Hyundai and Kia will compensate 900,000 owners for the exaggerated mileage claims.

Following an investigation by the Environmental Protection Agency, Hyundai and Kia have admitted to misstating the fuel economy of about 900,000 vehicles built since 2010. The company will reduce the fuel economy estimates on many of its 2012-13 models and plans to compensate owners for the exaggerated claims.

"Given the importance of fuel efficiency to all of us, we're extremely sorry about these errors," said Hyundai Motor America President and CEO John Krafcik. "We're going to make this right."

In all, about 35 percent of the 2011-13 models Hyundai and Kia sold through October will have their mileage estimates reduced. 580,000 vehicles will see their ratings drop by 1 mpg, 240,000 will fall 2 mpg while the remaining 80,000 will drop 3 to 4 mpg, according to a Detroit News report.

The 2013 Hyundai Elantra, Accent and Veloster will likely see their EPA highway ratings fall from the magic (and aggressively advertised) 40-mpg mark to either 37 or 38 mpg.

Procedural Errors to Blame

After the EPA's probe found discrepancies between the agency's own results and Hyundai's data, the automaker states it discovered "procedural errors" in its coastdown testing. Hyundai says that coastdown testing "simulates aerodynamic drag, tire rolling resistance and drivetrain frictional losses and provides the technical data used to program the test dynamometers that generate EPA fuel economy ratings."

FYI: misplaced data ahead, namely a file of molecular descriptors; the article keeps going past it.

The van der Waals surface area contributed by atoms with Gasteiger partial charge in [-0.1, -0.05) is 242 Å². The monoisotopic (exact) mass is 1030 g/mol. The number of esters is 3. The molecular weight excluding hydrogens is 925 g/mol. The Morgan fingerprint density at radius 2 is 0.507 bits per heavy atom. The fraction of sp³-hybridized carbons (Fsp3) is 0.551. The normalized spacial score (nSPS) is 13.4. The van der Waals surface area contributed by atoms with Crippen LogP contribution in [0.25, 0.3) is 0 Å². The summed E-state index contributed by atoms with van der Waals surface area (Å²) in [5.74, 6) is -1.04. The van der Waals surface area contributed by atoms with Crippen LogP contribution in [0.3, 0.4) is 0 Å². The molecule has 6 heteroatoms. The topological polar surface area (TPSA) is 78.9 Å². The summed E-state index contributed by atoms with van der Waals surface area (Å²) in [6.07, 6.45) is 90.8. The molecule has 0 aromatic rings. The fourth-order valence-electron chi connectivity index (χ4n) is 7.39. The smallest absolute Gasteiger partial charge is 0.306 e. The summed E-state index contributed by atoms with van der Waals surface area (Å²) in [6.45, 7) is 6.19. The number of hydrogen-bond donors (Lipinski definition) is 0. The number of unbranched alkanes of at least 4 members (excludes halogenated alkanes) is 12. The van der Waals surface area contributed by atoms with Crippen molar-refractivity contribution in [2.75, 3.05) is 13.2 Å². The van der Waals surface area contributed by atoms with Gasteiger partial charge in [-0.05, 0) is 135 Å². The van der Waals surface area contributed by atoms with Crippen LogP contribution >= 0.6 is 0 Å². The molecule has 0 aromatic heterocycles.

"I sincerely apologize to all affected Hyundai and Kia customers, and I regret these errors occurred," said Dr. W. C. Yang, chief technology officer of Hyundai/Kia research and development. "Following up on the EPA's audit results, we have taken immediate action to make the necessary rating changes and process corrections."

Hyundai is currently printing up new window stickers with the revised EPA ratings and expects to have them applied within days.

Reimbursement Program

Hyundai and Kia will compensate owners for the money they would have saved if their vehicles had achieved the advertised fuel economy, based on local fuel prices and miles driven.

The automakers will give owners debit cards and add an extra 15 percent to the dollar total in further recompense. The reimbursement will continue for as long as customers own the vehicles.